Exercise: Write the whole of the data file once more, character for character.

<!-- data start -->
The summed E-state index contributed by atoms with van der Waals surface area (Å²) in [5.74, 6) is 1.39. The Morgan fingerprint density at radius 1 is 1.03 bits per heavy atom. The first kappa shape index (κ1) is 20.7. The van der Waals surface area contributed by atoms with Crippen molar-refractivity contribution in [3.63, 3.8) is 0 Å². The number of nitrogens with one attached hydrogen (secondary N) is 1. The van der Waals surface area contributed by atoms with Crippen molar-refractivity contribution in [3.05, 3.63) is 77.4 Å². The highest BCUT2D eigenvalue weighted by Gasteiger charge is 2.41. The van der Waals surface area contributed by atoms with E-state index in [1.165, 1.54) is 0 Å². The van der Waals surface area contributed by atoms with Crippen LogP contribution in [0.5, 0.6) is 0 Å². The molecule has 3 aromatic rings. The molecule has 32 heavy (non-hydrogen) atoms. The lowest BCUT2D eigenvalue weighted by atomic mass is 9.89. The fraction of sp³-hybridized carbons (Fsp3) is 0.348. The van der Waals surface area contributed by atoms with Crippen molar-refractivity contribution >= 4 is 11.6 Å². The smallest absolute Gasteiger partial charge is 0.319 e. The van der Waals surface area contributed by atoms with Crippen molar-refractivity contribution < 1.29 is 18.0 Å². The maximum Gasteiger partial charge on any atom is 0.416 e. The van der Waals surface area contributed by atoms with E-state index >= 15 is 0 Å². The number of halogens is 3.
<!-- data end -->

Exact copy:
The summed E-state index contributed by atoms with van der Waals surface area (Å²) in [5.74, 6) is 1.39. The Morgan fingerprint density at radius 1 is 1.03 bits per heavy atom. The first kappa shape index (κ1) is 20.7. The van der Waals surface area contributed by atoms with Crippen molar-refractivity contribution in [3.63, 3.8) is 0 Å². The number of nitrogens with one attached hydrogen (secondary N) is 1. The van der Waals surface area contributed by atoms with Crippen molar-refractivity contribution in [3.05, 3.63) is 77.4 Å². The highest BCUT2D eigenvalue weighted by Gasteiger charge is 2.41. The van der Waals surface area contributed by atoms with E-state index in [1.165, 1.54) is 0 Å². The van der Waals surface area contributed by atoms with Crippen LogP contribution in [0.5, 0.6) is 0 Å². The molecule has 3 aromatic rings. The molecule has 32 heavy (non-hydrogen) atoms. The lowest BCUT2D eigenvalue weighted by atomic mass is 9.89. The fraction of sp³-hybridized carbons (Fsp3) is 0.348. The van der Waals surface area contributed by atoms with Crippen molar-refractivity contribution >= 4 is 11.6 Å². The smallest absolute Gasteiger partial charge is 0.319 e. The van der Waals surface area contributed by atoms with Crippen molar-refractivity contribution < 1.29 is 18.0 Å². The maximum Gasteiger partial charge on any atom is 0.416 e. The van der Waals surface area contributed by atoms with E-state index >= 15 is 0 Å². The number of halogens is 3.